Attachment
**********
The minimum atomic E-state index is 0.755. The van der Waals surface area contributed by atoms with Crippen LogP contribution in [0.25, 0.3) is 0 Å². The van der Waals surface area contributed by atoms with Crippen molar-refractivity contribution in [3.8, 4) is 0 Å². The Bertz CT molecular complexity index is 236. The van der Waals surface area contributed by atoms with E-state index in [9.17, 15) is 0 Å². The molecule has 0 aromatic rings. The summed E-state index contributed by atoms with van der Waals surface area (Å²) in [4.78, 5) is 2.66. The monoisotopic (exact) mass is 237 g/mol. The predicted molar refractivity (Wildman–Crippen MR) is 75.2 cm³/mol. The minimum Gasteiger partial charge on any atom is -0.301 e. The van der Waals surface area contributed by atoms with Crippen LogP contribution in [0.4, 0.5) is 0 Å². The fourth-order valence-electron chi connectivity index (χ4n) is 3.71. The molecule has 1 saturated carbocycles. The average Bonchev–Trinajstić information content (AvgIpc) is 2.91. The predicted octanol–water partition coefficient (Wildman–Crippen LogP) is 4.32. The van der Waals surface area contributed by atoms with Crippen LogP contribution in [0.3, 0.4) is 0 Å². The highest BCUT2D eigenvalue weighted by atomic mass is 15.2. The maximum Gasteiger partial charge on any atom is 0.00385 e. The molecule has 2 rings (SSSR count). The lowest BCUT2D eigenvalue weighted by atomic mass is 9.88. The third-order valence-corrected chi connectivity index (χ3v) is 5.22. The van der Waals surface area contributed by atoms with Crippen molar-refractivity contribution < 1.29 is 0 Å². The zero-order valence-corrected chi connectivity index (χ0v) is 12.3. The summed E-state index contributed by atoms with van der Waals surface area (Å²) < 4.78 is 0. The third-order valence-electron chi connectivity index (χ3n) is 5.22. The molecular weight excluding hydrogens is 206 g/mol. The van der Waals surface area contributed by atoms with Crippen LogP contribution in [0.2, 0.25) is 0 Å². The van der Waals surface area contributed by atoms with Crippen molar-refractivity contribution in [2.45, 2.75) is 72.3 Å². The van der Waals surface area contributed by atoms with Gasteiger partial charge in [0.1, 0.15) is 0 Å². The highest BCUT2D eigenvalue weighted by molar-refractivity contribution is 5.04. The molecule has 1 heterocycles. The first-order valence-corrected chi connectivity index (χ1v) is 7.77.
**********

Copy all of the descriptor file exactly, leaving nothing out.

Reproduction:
The minimum atomic E-state index is 0.755. The van der Waals surface area contributed by atoms with Crippen LogP contribution in [0.25, 0.3) is 0 Å². The van der Waals surface area contributed by atoms with Crippen molar-refractivity contribution in [3.8, 4) is 0 Å². The Bertz CT molecular complexity index is 236. The van der Waals surface area contributed by atoms with E-state index in [9.17, 15) is 0 Å². The molecule has 0 aromatic rings. The summed E-state index contributed by atoms with van der Waals surface area (Å²) in [4.78, 5) is 2.66. The monoisotopic (exact) mass is 237 g/mol. The predicted molar refractivity (Wildman–Crippen MR) is 75.2 cm³/mol. The minimum Gasteiger partial charge on any atom is -0.301 e. The van der Waals surface area contributed by atoms with Crippen LogP contribution in [0.4, 0.5) is 0 Å². The fourth-order valence-electron chi connectivity index (χ4n) is 3.71. The molecule has 1 saturated carbocycles. The average Bonchev–Trinajstić information content (AvgIpc) is 2.91. The predicted octanol–water partition coefficient (Wildman–Crippen LogP) is 4.32. The van der Waals surface area contributed by atoms with Crippen LogP contribution in [0.3, 0.4) is 0 Å². The highest BCUT2D eigenvalue weighted by atomic mass is 15.2. The maximum Gasteiger partial charge on any atom is 0.00385 e. The molecule has 2 rings (SSSR count). The lowest BCUT2D eigenvalue weighted by atomic mass is 9.88. The third-order valence-corrected chi connectivity index (χ3v) is 5.22. The van der Waals surface area contributed by atoms with Crippen molar-refractivity contribution < 1.29 is 0 Å². The zero-order valence-corrected chi connectivity index (χ0v) is 12.3. The summed E-state index contributed by atoms with van der Waals surface area (Å²) < 4.78 is 0. The third-order valence-electron chi connectivity index (χ3n) is 5.22. The molecular weight excluding hydrogens is 206 g/mol. The van der Waals surface area contributed by atoms with Crippen LogP contribution in [0.2, 0.25) is 0 Å². The van der Waals surface area contributed by atoms with Crippen molar-refractivity contribution in [2.45, 2.75) is 72.3 Å². The van der Waals surface area contributed by atoms with Gasteiger partial charge in [0.1, 0.15) is 0 Å². The highest BCUT2D eigenvalue weighted by molar-refractivity contribution is 5.04. The molecule has 1 heterocycles. The first-order valence-corrected chi connectivity index (χ1v) is 7.77.